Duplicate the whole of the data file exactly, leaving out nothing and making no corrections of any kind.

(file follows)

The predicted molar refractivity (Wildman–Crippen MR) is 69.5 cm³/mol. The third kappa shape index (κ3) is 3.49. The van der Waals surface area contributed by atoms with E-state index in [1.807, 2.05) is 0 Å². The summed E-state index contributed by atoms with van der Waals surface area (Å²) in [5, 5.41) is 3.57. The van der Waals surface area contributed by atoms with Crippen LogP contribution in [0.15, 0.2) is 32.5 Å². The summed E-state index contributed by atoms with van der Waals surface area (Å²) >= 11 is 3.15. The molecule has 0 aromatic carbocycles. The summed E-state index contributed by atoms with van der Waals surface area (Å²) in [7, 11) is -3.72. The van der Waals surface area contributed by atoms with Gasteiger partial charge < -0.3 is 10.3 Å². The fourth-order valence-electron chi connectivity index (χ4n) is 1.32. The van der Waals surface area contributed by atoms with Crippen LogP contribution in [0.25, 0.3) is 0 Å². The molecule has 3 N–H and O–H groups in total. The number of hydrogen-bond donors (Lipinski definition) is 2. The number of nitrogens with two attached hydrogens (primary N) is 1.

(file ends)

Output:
The predicted molar refractivity (Wildman–Crippen MR) is 69.5 cm³/mol. The third kappa shape index (κ3) is 3.49. The van der Waals surface area contributed by atoms with E-state index in [1.807, 2.05) is 0 Å². The summed E-state index contributed by atoms with van der Waals surface area (Å²) in [5, 5.41) is 3.57. The van der Waals surface area contributed by atoms with Crippen LogP contribution in [0.15, 0.2) is 32.5 Å². The summed E-state index contributed by atoms with van der Waals surface area (Å²) >= 11 is 3.15. The molecule has 0 aromatic carbocycles. The summed E-state index contributed by atoms with van der Waals surface area (Å²) in [7, 11) is -3.72. The van der Waals surface area contributed by atoms with Gasteiger partial charge < -0.3 is 10.3 Å². The fourth-order valence-electron chi connectivity index (χ4n) is 1.32. The van der Waals surface area contributed by atoms with Crippen LogP contribution in [0.25, 0.3) is 0 Å². The molecule has 3 N–H and O–H groups in total. The number of hydrogen-bond donors (Lipinski definition) is 2. The number of nitrogens with two attached hydrogens (primary N) is 1.